The design of the waveguides is carried out using a variable separation procedure, consisting of two steps. First the PLS is designed to achieve the desired birefringence considering only the vertical dimensions, i.e. using slab waveguides. Once the PLS is fixed, the waveguide widths are calculated.
Designing the PLS requires finding the thickness of the Silicon (TSi) and the Silicon Dioxide (TSiO2) layers. In this step, waveguides are considered slabs in the horizontal direction, so the birefringence of the arms can be calculated analytically for a large number of pairs of TSi and TSiO2 with reduced computational effort. Applying these calculations to Eqs. (1)–(3) an estimation of the length of the arms and the ER can be obtained for each combination of TSi and TSiO2. Using the obtained ER the tolerance to thickness errors is calculated at the central wavelength (1550nm). The results of this analysis are presented in Fig. 3, where length estimation [Fig. 3(a)] and tolerance to thickness error for an ER greater than 13dB [Fig. 3(b)] are shown as a function of TSi and TSiO2. From Fig. 3(a) MZI arms are found to be shortest when the silicon layers are 70 – 80nm thick and the silicon dioxide layers are 20 – 30nm thick. However the best tolerances to thickness errors are obtained when TSi varies between 60 – 70nm and TSiO2 varies between 30 – 40nm [Fig. 3(b)]. It is important to remember that TSi + TSiO2 should be thinner than 100nm. Finally, TSi = 65nm and TSiO2 = 35nm have been chosen to maximize tolerances to thickness errors (> 2nm) while ensuring MZI arms of reasonable length (∼ 300μm).
Once the PLS is designed, waveguide widths are calculated following the method proposed in . Special care is taken in choosing the waveguide widths to ensure that sensitivities to width variations are similar in both waveguides, so that relaxed width tolerances are achieved. In the design presented here the widths are 4.7μm for the PLS waveguide and 5.7μm for the conventional waveguide. In this case the sensitivity to width variations in the PLS waveguide (0.006rad/μm2) is similar to the waveguide without PLS (0.004rad/μm2). Since the fundamental modes are laterally well confined in the InP core of the PLS waveguide the sidewall-to-horizontal thickness ratio has little impact on device performance. In fact, this ratio can vary within 0.35 – 0.65 maintaining an extinction ratio better than 30dB. The resulting length of the MZI arms is 311.5μm.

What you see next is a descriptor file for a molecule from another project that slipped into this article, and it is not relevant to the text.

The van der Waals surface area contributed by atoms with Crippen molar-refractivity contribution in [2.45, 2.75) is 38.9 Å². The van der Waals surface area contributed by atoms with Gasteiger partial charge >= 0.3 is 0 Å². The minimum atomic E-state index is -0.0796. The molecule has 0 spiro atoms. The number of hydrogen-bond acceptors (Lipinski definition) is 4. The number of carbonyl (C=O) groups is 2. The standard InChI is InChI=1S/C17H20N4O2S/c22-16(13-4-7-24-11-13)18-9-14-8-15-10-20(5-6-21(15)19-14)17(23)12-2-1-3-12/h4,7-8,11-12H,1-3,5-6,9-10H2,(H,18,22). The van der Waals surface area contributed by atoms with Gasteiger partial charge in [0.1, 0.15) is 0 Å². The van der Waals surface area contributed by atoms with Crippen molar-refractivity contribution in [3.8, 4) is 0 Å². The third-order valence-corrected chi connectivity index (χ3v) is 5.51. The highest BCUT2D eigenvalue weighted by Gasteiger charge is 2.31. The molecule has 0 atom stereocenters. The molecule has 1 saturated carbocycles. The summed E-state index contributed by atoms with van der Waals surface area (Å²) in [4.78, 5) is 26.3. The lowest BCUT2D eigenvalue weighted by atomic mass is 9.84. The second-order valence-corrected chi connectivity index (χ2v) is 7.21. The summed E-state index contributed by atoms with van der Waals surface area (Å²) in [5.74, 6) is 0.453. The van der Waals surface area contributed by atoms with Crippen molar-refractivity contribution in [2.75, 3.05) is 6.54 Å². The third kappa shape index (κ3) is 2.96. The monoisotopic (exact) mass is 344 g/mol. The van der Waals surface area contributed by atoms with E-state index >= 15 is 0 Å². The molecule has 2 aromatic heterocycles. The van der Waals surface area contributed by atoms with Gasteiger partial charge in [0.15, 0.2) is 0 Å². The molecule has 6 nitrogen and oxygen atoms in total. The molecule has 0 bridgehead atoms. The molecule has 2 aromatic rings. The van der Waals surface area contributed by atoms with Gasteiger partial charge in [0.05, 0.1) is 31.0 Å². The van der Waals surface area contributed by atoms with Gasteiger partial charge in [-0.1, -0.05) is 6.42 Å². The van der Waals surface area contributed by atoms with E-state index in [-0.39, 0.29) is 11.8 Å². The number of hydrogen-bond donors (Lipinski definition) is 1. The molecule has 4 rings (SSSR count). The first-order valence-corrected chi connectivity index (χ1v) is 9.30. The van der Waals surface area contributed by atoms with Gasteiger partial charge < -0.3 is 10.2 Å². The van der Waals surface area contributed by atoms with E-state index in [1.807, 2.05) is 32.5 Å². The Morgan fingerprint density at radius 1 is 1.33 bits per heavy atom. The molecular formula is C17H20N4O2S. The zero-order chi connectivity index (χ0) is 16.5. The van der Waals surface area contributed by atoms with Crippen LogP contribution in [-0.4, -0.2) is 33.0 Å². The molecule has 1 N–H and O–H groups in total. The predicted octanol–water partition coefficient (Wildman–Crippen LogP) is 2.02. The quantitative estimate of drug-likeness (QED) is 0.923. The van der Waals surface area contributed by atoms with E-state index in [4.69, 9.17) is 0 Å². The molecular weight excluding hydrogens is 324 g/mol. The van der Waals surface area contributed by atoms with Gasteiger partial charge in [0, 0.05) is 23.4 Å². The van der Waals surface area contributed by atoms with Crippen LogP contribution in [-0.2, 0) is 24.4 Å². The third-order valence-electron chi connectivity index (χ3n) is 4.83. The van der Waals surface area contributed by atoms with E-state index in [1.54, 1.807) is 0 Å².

The complete PBS requires several additional structures, as shown in Fig. 4. The layout incorporates s-bends and tapers which are necessary to adapt the different waveguides cross-sections. The tapers are identical in both arms, so that phase shifts and losses introduced by the tapers cancels out. Since the PLS cladding significantly changes the waveguide geometry, it is crucial to design an adiabatic transition to the unclad waveguides. Here we propose the use of a 25μm long wedge form taper which relaxes mask alignment tolerances. The complete PBS structure is 1.5mm long and has insertion losses below 0.5dB.
4. Simulation results
To assess the performance and tolerances of our design, all structures were simulated using the 3D Full Vectorial software FIMMWAVE varying the width of MMIs and MZI arms in ±200nm, and the PLS layer thicknesses (ΔT) in ±1nm. For comparison a traditional PBS based on waveguides of different widths, as shown in Fig. 2(a), was also designed and optimized; the length of the MZI arms in this case is 260.5μm. The performance of both designs is compared in Fig. 5, which shows the minimum ER in the C-Band (1530nm – 1570nm) as a function of waveguide width deviation. The conventional PBS has a total width tolerance of approximately 25nm for an ER above 13dB, while the PLS based PBS proposed in this work has a total width tolerance of over 400nm. The PBS presented in this work achieves a significant increase of fabrication tolerances with a shorter device over state-of-the-art PBSs in terms of fabrication tolerances. The effect of variations in the thickness of the PLS layers is also shown in Fig. 5. Note that even for the maximum variations of ±1nm expected from the sputtering process the ER exceeds 13dB in the complete C-Band.
In this work a fully passive, Mach-Zehnder based PBS in III–V technology with relaxed width tolerances of 400nm is presented. These tolerances are achieved by making use of a birefringent PLS, and by designing the waveguides so that sensitivity to widths variations is minimized. A method for efficiently designing this kind of PBS is also presented. The same technique can be applied for designing PBSs in other technologies like silicon-on-insulator. We expect this device to facilitate the practical realization of polarization diversity circuits such as coherent receivers with polarization multiplexing. Our PLS approach furthermore offers interesting prospectives for the design of other polarization management devices.
The authors want to acknowledge the funding from the Spanish Ministry of Science (project TEC2009-10152) and the European Mirthe project ( FP7-2010-257980).